Feeding frenzy? Aquatic ballet? Sea-faring mosh pit? Whatever you call it, the rhythmic but raucous performances staged by anchovy-hungry seabirds, whales and trawlers in Half Moon Bay over the past two weeks have been big fun to watch.
Heat and holidays drive gaggles of day-tripping tourists to the relative chill of Coastside beaches each summer. Similarly, schools of anchovy and mackerel that typically tack with colder, food-rich waters offshore will move toward the coastline when they encounter warm currents. The birds, sea mammals and fishing boats tag along.
While coastline mini-frenzies are common, the sheer numbers of birds populating the recent feeding extravaganzas impressed even the local birders. In addition to brown pelicans, cormorants and multiple varieties of gulls, the bulk of the winged mob has been made up of sooty shearwaters, which birders report stormed the Coastside by the tens of thousands in late August.
While the avian swarm can suddenly shift location en masse, the actual feeding is a decidedly unchoreographed free-for-all. The view from shore is like a scene out of Alfred Hitchcock’s “The Birds” – swooping, screeching, splashing, diving, and blind blood-lust. No reports of Tippi Hedren, Rod Taylor or human casualties, but we wouldn’t want to be the gull who got in the way of a pelican dropping beak-first into the chum scrum.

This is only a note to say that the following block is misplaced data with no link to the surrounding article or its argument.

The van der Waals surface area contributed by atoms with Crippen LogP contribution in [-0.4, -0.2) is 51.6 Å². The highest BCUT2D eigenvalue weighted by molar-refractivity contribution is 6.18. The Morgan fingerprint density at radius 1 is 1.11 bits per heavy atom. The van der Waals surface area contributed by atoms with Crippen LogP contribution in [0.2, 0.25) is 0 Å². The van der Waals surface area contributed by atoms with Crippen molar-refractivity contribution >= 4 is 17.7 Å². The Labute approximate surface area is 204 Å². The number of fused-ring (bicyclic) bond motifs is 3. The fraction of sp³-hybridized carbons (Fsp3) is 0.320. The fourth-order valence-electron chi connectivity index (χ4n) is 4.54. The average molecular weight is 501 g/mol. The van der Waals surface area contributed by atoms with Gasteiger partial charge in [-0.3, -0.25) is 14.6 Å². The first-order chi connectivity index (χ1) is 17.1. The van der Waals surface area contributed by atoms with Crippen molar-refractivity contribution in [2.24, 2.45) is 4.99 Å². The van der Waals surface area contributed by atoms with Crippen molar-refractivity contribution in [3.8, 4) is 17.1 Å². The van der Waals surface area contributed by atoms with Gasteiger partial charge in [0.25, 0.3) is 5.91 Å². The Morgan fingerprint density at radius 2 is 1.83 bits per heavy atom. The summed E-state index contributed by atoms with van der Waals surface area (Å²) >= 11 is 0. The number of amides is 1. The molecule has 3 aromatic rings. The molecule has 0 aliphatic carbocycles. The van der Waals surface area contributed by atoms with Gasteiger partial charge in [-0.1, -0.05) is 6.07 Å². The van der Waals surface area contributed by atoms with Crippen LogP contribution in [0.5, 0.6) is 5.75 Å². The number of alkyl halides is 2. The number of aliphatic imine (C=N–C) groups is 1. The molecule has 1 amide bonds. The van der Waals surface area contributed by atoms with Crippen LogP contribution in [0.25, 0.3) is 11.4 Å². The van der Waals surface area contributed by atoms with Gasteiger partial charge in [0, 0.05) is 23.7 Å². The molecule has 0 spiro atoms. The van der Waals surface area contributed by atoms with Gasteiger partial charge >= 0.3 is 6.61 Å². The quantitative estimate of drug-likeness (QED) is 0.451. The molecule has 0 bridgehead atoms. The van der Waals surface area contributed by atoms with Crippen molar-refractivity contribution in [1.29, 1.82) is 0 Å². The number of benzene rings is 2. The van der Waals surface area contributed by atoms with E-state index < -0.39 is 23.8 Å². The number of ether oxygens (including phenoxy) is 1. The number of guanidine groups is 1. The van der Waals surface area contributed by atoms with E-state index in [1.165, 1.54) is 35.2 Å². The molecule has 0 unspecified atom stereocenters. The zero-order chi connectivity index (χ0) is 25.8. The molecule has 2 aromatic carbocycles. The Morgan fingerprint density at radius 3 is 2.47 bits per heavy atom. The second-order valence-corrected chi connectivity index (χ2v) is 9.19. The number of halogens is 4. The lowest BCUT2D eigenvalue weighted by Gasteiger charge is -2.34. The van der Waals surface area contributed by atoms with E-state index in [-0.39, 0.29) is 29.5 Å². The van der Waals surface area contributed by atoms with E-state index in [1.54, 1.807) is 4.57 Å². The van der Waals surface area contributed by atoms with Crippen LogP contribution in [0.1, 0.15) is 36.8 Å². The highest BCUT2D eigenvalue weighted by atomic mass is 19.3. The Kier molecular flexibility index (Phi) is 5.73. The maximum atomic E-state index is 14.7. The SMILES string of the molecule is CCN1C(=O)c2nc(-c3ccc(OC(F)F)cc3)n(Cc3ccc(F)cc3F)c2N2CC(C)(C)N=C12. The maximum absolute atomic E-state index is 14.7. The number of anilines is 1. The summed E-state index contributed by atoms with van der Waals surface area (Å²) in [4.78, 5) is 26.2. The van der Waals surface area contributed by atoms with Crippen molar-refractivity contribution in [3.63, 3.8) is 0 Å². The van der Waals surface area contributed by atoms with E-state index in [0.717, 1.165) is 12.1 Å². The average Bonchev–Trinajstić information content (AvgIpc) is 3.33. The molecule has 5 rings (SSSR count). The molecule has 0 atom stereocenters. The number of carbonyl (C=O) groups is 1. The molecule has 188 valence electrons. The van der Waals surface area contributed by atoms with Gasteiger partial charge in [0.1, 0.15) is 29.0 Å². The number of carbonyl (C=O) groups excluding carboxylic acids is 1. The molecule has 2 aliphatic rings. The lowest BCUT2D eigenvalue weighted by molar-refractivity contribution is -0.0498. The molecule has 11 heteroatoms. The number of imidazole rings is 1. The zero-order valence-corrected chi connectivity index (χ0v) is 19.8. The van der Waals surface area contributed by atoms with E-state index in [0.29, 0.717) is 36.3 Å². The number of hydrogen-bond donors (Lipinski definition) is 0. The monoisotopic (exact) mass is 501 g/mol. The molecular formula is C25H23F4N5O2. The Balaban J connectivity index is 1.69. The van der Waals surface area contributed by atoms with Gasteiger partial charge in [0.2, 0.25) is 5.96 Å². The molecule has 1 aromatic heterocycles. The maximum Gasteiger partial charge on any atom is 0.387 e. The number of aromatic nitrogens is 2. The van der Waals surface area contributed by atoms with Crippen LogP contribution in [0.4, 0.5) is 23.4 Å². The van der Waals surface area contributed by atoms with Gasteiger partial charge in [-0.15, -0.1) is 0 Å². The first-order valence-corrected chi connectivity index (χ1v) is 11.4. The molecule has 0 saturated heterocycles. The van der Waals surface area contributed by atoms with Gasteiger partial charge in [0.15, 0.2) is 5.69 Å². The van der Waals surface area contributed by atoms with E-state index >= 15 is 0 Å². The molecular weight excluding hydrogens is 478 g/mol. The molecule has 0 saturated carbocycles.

In our three summers on the Coastside, we’ve learned to look for whales when seabirds congregate to feed offshore. We spotted a handful of humpbacks spouting, breaching and generally lolling comfortably over dinner in the most recent frenzies, along with dozens of busy fishing vessels throughout the day and into the night. We’ve also seen plenty of harbor seals near shore in recent days, their eye peering at the action while bobbing like Halloween apples in a barrel.
Not every bird is a joiner. We watched in amusement one evening as a blue heron landed awkwardly on the bluff at Surfer’s Beach and haltingly tip-toed away from the scene offshore. A wader that typically feeds on fish and amphibians in the shallows but can also devour a mole or gopher, the heron wanted no piece of the anarchy in the deep water.
Unfortunately, it was walking uncomfortably close to Highway 1. Like all Coastsiders, if it sticks around, it doubtless will learn to avoid the anarchy that is holiday traffic on Highway 1. We know a quiet street in the back of Montara we can recommend. We like new neighbors. And we really need to get after those gophers.